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Does 4K fit?
by Bob Pank
A s we head once more to NAB you may wonder what this year’s big thing will be. I put my
money on 4K. As I write there must be many exhibitors polishing up their ‘4K solution’
message, ready for their customers at the show. With the extraordinary situation of
screens costing more than cameras, a viable business model clearly remains far off. But, to be
fair, the technology has to start somewhere and screens and cameras seem to be the genesis. In between
there has to be a production and post workflow, as well as a delivery system. Hopefully we will see a whole lot
more of that in Las Vegas; otherwise 4K will not be flowing anywhere soon.
The talk is all about 4K for TV. Its image size of 2160x3840 sits midway between 1080x1920 HD and
4320x7680 originally called Ultra High Definition Television, and later Super Hi-Vision, by its inventors at NHK.
In recent months both 4KTV and SHV have been bundled under the UHD banner, which seems unnecessary
and will cause confusion. (For reference, in the digital cinema world it's 4K is 4096x2160, a 2x2 version of its
2048x1080 (2K) – both slightly bigger than TV’s 2K and 4K.)
With 4KTV being in the mid-size between HD and 8K UHD, it could have a serious identity problem. What
is it for? Is it TV – the thing we watch at home – or cinema with a huge screen and dedicated viewing area?
With digital cinema making fantastic progress replacing film and bring much improved quality and reliability,
just it's with 2K-sized image, why should we want four times that picture detail to watch in our homes – most
of which are smaller than cinemas? This is a matter of screen size, real estate and the way we watch TV and
movies. Many HDTV viewers find 42-inch
screens work well for them. Logically,
it follows that 4KTV, with four times
the picture area, should be viewed
on an 84-inch screen, and I’m sure
there will be plenty of these to view
at NAB. Sony showed a very well
produced show reel at IBC where you
could look, and then look closer and
see more and more detail. You could
look around the picture and study the
detail; a rather different experience to
SDTV where the camera selects the
one object you are meant to look at.
HDTV allows us a bit more freedom
to look around. That freedom is
dramatically multiplied in 4KTV – and
even more so in 8KTV... on your 168-
inch screen, perhaps?
It’s all very well admiring the huge
screens in the vast halls of the Las
Vegas Convention Center but think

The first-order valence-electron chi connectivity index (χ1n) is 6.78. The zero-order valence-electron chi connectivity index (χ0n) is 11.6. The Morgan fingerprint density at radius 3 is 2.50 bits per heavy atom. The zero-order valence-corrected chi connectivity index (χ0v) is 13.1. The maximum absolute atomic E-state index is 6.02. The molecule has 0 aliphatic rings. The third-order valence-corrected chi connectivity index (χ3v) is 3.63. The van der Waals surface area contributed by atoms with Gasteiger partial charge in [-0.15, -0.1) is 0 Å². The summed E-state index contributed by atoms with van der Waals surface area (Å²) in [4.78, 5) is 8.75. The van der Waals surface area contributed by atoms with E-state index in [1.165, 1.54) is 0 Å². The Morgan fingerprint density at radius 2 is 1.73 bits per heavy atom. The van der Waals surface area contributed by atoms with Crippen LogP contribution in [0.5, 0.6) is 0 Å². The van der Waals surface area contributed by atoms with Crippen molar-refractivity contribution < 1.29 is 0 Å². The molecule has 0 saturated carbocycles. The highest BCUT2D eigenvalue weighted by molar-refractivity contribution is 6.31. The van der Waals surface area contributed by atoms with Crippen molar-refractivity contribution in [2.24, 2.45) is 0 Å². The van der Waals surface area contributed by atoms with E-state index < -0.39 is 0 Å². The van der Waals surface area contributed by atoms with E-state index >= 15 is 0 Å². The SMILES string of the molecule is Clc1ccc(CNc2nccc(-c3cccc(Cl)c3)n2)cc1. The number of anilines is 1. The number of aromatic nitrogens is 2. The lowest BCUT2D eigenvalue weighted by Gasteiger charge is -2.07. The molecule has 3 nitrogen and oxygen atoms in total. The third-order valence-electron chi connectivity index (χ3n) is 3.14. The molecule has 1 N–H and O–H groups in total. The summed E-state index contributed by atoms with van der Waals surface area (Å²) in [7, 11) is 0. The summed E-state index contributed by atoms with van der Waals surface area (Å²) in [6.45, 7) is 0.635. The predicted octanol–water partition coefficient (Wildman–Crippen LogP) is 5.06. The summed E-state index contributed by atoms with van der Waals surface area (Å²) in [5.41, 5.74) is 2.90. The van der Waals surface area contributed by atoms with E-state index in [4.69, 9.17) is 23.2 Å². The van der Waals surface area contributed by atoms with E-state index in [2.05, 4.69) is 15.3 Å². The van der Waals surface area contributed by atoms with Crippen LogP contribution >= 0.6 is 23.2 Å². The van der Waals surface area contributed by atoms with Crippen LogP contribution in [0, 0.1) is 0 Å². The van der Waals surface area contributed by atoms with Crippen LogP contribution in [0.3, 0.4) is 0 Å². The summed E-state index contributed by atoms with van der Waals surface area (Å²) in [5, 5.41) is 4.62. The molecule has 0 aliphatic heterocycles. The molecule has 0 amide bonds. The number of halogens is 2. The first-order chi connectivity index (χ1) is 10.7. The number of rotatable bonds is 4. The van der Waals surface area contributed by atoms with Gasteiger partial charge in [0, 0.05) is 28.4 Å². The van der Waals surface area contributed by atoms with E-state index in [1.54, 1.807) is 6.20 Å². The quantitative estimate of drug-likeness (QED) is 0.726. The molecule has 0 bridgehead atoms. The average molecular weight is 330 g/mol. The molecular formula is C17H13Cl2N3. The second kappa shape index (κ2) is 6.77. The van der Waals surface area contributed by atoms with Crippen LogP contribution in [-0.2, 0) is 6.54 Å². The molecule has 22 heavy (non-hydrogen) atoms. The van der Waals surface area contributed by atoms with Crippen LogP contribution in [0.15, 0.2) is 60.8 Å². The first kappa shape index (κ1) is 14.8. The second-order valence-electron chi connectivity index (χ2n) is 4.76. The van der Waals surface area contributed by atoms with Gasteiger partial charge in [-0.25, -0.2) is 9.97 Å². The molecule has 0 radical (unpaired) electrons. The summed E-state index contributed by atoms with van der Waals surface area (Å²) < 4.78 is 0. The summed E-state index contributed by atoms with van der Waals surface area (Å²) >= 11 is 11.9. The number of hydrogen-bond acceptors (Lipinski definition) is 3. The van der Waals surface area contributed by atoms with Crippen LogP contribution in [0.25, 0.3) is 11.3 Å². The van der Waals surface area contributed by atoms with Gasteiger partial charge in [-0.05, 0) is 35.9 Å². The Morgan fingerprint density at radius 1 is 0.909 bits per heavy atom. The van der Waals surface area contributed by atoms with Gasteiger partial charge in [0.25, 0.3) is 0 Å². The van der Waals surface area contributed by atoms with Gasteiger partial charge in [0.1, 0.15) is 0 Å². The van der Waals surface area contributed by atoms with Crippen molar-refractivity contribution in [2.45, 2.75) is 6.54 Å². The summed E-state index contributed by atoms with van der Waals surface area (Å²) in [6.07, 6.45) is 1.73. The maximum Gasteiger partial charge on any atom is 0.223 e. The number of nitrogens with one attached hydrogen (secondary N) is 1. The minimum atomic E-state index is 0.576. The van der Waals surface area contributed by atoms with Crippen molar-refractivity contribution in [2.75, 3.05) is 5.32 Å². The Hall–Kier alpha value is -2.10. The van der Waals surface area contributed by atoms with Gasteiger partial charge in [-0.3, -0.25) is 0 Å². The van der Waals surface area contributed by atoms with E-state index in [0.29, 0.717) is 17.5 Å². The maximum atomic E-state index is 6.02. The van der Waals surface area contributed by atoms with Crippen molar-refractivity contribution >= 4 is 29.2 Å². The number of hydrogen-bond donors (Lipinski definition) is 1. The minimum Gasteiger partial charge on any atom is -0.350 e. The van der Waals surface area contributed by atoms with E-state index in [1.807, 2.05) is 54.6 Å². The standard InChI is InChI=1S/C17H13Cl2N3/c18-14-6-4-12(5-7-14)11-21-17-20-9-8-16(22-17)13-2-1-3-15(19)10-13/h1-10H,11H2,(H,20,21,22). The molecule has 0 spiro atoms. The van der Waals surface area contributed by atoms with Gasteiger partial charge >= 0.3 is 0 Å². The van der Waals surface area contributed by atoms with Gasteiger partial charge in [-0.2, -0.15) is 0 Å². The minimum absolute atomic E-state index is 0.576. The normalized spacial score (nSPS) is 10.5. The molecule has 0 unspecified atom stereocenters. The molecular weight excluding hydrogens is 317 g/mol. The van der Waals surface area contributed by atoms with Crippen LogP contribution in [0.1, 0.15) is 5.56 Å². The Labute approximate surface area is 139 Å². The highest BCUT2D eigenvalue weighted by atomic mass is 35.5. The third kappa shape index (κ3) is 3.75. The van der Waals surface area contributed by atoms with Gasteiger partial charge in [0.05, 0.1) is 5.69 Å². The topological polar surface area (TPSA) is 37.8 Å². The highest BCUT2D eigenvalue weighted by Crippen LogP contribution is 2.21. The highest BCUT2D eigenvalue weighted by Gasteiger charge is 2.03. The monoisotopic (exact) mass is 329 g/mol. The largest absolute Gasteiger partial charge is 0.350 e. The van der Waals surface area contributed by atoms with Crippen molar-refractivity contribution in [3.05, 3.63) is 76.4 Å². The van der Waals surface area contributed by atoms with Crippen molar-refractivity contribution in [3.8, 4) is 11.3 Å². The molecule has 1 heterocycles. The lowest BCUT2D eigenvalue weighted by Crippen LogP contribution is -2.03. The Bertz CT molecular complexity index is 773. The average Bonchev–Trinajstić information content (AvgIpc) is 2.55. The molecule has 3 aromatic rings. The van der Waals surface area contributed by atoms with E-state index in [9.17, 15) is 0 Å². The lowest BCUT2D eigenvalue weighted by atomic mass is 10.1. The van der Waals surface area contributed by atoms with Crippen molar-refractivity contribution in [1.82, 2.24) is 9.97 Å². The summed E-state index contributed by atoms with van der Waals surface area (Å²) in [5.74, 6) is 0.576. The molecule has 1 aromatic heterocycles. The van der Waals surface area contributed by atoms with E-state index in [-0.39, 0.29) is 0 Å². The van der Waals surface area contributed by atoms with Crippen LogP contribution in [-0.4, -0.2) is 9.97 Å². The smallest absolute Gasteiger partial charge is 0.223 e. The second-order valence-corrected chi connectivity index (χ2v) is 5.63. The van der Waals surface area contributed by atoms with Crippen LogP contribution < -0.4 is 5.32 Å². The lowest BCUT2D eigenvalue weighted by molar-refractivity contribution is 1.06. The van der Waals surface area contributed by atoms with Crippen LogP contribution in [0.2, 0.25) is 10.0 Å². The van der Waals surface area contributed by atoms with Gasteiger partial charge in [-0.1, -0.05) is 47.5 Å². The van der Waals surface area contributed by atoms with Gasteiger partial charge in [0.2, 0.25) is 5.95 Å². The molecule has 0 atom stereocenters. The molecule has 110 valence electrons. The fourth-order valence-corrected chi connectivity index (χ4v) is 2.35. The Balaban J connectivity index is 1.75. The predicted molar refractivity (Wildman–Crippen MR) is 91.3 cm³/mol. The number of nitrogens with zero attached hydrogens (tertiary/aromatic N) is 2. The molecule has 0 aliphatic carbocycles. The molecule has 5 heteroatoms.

about it, how would it look in your
sitting room, or wherever you watch
your TV? Maybe you think you’ll
manage with a smaller screen – and
why not? The 84-inch LED models
retail for around £20,000... and so are
clearly not aimed at the mass market.
I’m sure they will come down but it
surely won’t ever get low enough to
appeal to the wider consumer market.
Fortunately Harrods was showing a
range of 4K screens. This was a rare
opportunity to see many different
brands side by side. Yes all the 84-
inch models looked fantastic and the
super rich were, reportedly, buying.
However the screen that really stood
out was hailed by LG, its maker, as
‘The World’s First 55-inch OLED TV’.
Not only did it have beautiful blacks
and very high contrast, but pretty
much a 180-degree viewing angle.
The screen was just 4mm thick,
including its carbon fibre backing, and
the whole thing cost just £10,000.
This is a great improvement, not just
for the better contrast and picture,
but it did the job in a smaller package
that many more people could
accommodate at home.
To see all 8.2 million of 4KTV’s pixels
you need to get sufficiently close
to the screen, but not too close. A
survey in the USA found that HD
viewing distance was generally
around 2.7 metres (9 feet). This may
be more down to the furniture than TV
technology! My web research threw
up widely varying recommendations
but the one I trust most is at
videograndpa.com showing test
results from NHK, and their graph
indicates a 1.5 x screen height (H) is
best. The 4K screen size calculator
shows recommendations from NHK,
SMPTE and THX that widely vary.
For example, for viewing at 9 feet
it indicates 146, 73 and 90-inch
screens respectively. Of the three,
NHK’s is based on actual experience
and so I think is nearest to the best
result. But even taking the smallest,
a 73-inch screen is still a monster.
Either we retain our 9-foot distance
and endure the monster, and its
costs, or we move in a lot closer.
The probability is that we’ll buy an
affordable size and sit 9 feet away and
not see the full detail of 4K.
Viewing at NHK’s recommended
distance to the screen creates a wide
viewing angle, somewhere about
36 | TV-BAY MAGAZINE